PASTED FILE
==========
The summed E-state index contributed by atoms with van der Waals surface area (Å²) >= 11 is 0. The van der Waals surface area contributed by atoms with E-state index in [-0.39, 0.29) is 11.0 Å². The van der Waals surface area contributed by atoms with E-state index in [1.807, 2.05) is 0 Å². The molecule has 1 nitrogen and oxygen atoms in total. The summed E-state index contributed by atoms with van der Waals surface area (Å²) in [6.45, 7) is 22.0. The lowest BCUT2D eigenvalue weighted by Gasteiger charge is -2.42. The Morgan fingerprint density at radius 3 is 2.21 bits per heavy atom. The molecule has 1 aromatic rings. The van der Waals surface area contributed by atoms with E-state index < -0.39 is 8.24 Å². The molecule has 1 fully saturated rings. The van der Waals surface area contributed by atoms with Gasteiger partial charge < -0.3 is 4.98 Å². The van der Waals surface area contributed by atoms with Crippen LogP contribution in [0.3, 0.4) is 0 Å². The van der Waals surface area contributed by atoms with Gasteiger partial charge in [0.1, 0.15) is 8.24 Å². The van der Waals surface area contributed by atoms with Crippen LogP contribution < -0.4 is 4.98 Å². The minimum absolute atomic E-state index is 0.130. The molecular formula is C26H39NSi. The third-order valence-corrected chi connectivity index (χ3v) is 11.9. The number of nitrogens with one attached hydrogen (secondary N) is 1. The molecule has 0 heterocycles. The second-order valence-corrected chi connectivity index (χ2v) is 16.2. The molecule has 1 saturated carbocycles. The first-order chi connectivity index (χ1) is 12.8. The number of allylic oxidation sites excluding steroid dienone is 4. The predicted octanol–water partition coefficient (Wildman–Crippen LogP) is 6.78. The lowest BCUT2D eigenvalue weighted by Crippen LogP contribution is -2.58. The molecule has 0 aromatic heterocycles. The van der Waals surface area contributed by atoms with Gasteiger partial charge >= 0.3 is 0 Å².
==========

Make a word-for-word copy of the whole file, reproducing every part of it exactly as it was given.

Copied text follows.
The summed E-state index contributed by atoms with van der Waals surface area (Å²) >= 11 is 0. The van der Waals surface area contributed by atoms with E-state index in [-0.39, 0.29) is 11.0 Å². The van der Waals surface area contributed by atoms with E-state index in [1.807, 2.05) is 0 Å². The molecule has 1 nitrogen and oxygen atoms in total. The summed E-state index contributed by atoms with van der Waals surface area (Å²) in [6.45, 7) is 22.0. The lowest BCUT2D eigenvalue weighted by Gasteiger charge is -2.42. The Morgan fingerprint density at radius 3 is 2.21 bits per heavy atom. The molecule has 1 aromatic rings. The van der Waals surface area contributed by atoms with E-state index < -0.39 is 8.24 Å². The molecule has 1 fully saturated rings. The van der Waals surface area contributed by atoms with Gasteiger partial charge < -0.3 is 4.98 Å². The van der Waals surface area contributed by atoms with Crippen LogP contribution in [0.3, 0.4) is 0 Å². The van der Waals surface area contributed by atoms with Gasteiger partial charge in [0.1, 0.15) is 8.24 Å². The van der Waals surface area contributed by atoms with Crippen LogP contribution < -0.4 is 4.98 Å². The minimum absolute atomic E-state index is 0.130. The molecular formula is C26H39NSi. The third-order valence-corrected chi connectivity index (χ3v) is 11.9. The number of nitrogens with one attached hydrogen (secondary N) is 1. The molecule has 0 heterocycles. The second-order valence-corrected chi connectivity index (χ2v) is 16.2. The molecule has 1 saturated carbocycles. The first-order chi connectivity index (χ1) is 12.8. The number of allylic oxidation sites excluding steroid dienone is 4. The predicted octanol–water partition coefficient (Wildman–Crippen LogP) is 6.78. The lowest BCUT2D eigenvalue weighted by Crippen LogP contribution is -2.58. The molecule has 0 aromatic heterocycles. The van der Waals surface area contributed by atoms with Gasteiger partial charge >= 0.3 is 0 Å².